What all property owners in Greene County should know
If you own a property within the New York City water supply watershed and plan to build on it, you should familiarize yourself with the information contained in this page.
What Are the Rules and Regulations?
There are a number of agencies that implement rules and regulations governing stormwater, soil erosion, septic placement, and stream & wetland impacts. Whether developing a single family home, a business, or large lot subdivision, development activities are monitored to minimize impacts to water, air, and animals, which ultimately affect human communities.
Following is a list of regulatory agencies that monitor and issue permits for development activities.
The DEP Watershed Rules & Regulations that affect new development the most include:
No septic systems allowed within 100 feet of a watercourse or wetland, or 300 feet of a reservoir, or reservoir stem.
No new impervious surfaces (roofs, pavement) permitted within 100 feet of a watercourse or 300 feet of a reservoir or reservoir stem. Access roads to subdivisions are allowed within the 100 foot buffer subject to approval by DEP of a Stormwater Pollution Prevention Plan (SWPPP). Certain exemptions apply to individual residential housing and designated hamlets and village areas.
Construction of new individual residences within 100 feet of a perennial stream require an Individual Residential Stormwater Permit (IRSP) from DEP.
DEP requires that a Stormwater Pollution Prevention Plan (SWPPP) be developed for the following activities:
Development or disturbance of land greater than 5 acres of total land area (doesn’t have to be contiguous)
Clearing or grading land involving two or more acres within 100 feet of a watercourse or on a slope exceeding 15%
Subdivisions of 5 lots or more of 5 acres or less each
Construction of a new facility creating more than 40,000 square feet of impervious surface
Construction of an impervious surface in a village, hamlet, or commercially-zoned area
DEC enforces provisions involving streams, stormwater runoff, and wetlands of greater than 12.4 acres or of local significance.
A State Pollution Discharge Elimination System (SPDES) General Permit for Stormwater Discharges from Construction Activity is required for any soil disturbance 1 acre or greater. In order to obtain this permit, the developer must have a Stormwater Pollution Prevention Plan (SWPPP). The SWPPP is a plan for erosion and sediment control, and for installation of treatment for post-construction runoff.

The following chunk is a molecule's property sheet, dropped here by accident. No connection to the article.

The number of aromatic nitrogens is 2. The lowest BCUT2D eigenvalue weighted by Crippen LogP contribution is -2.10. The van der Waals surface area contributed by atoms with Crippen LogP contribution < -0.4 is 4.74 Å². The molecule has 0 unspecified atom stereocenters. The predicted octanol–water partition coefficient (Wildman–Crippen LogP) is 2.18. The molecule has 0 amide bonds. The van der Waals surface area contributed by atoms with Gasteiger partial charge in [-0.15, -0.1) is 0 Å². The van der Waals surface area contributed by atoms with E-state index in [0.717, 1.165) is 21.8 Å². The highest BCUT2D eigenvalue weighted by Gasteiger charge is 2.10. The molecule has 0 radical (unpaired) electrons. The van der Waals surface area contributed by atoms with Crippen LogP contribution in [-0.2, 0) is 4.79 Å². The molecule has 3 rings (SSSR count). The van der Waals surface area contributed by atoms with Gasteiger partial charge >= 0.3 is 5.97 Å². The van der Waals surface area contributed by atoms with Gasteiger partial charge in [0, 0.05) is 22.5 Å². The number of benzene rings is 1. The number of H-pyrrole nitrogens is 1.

A Protection of Waters Permit is required for disturbing stream beds and banks of certain classified streams. Disturbing Rosgen A, B, or C streams without a permit is a violation of the Environmental Conservation Law (will result in a fine). Disturbance may be either temporary or permanent in nature.
Regional DEC offices and Greene County Soil & Water Conservation District can tell you whether your project involves a classified stream or not (see below for contact information). Call before conducting any of these activities:
Placement of structures in or across a stream (i.e. bridges, culverts, or pipelines)
Fill placement for bank stabilization or to isolate a work area (i.e. rip-rap or coffer dams)
Lowering stream banks to establish a stream crossing
Utilization of equipment in a stream to remove debris or to assist in-stream construction
Before construction activity begins, a Notice of Intent (NOI) must be filed with the DEC affirming that a SWPPP has been prepared and is being implemented. If you begin construction before filing a NOI and obtaining coverage, you may be subject to a penalty of up to $37,500 per violation per day.
The USACE regulates impacts to all waterways and wetlands. Projects typically requiring a USACE permite involve discharges of dredged or fill material into waters (including wetlands).
The NYS DoH enforces standards relating to water well location, construction, and design, and (in conjunction with DEP) individual home watewater treatment systems (septic placement).
Local Building Code Rules
Each municipality employs a code enforcement officer (CEO) who must enforce the Uniform Building Code. The NYS Uniform Building Code regulates construction of buildings and impacts to neighboring parcels. Property owners and CEO's are responsible for ensuring provisions are made to control water run-off and erosion during construction or demolition activities.
For permits pertaining to stream disturbance, stormwater prevention, and wetlands of 12.4 acres or of local significance:
NYS DEC, Division of Environmental Permits
65561 State Hwy 10
Stamford, NY 12167
For permits impacting waterways and wetlands under 12.4 acres that may be affected by development:
U.S. Army Corps of Engineers, Albany Field Office
1 Bond Street
Troy, NY 12180
Amy Gitchell, Enforcement Officer
For permits pertaining to septic placement approval, stormwater prevention plans, individual residential stormwater permits, and watercourse identification:
NYC DEP, Water Supply Bureau
71 Smith Ave.
Kingston, NY 12401
For septic system approval contact:
For stream restoration, riparian planting recommendations, soil studies, wetland identification, and aerial maps:
Greene Couny Soil & Water Conservation District
907 County Office Building
Cairo, NY 12413
For standards pertaining to water well location, construction, and protection, and wastewater treatment:
NYS Department of Health, Bureau of Water Supply Protection
Flanigan Square, 547 River Street
Troy, NY 12180
(518) 402-7650, (800) 458-1158